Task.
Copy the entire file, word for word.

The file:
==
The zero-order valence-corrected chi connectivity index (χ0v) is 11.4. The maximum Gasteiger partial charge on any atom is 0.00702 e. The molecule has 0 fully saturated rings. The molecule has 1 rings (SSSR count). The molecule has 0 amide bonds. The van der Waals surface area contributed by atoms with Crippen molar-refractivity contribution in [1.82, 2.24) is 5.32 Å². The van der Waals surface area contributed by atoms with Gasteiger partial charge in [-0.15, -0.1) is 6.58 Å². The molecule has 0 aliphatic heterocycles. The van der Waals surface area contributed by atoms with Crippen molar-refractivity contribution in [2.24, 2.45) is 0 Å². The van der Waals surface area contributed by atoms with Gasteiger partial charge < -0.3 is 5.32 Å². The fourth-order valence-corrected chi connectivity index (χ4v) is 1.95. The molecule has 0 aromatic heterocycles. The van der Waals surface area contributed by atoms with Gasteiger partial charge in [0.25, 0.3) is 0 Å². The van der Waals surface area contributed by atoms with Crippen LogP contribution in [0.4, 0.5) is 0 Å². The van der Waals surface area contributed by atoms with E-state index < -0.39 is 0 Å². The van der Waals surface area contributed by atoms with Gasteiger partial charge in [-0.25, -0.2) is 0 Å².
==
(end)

The zero-order valence-corrected chi connectivity index (χ0v) is 11.4. The maximum Gasteiger partial charge on any atom is 0.00702 e. The molecule has 0 fully saturated rings. The molecule has 1 rings (SSSR count). The molecule has 0 amide bonds. The van der Waals surface area contributed by atoms with Crippen molar-refractivity contribution in [1.82, 2.24) is 5.32 Å². The van der Waals surface area contributed by atoms with Gasteiger partial charge in [-0.15, -0.1) is 6.58 Å². The molecule has 0 aliphatic heterocycles. The van der Waals surface area contributed by atoms with Crippen molar-refractivity contribution in [2.24, 2.45) is 0 Å². The van der Waals surface area contributed by atoms with Gasteiger partial charge < -0.3 is 5.32 Å². The fourth-order valence-corrected chi connectivity index (χ4v) is 1.95. The molecule has 0 aromatic heterocycles. The van der Waals surface area contributed by atoms with Gasteiger partial charge in [0.25, 0.3) is 0 Å². The van der Waals surface area contributed by atoms with Crippen LogP contribution in [0.4, 0.5) is 0 Å². The van der Waals surface area contributed by atoms with E-state index < -0.39 is 0 Å². The van der Waals surface area contributed by atoms with Gasteiger partial charge in [-0.25, -0.2) is 0 Å².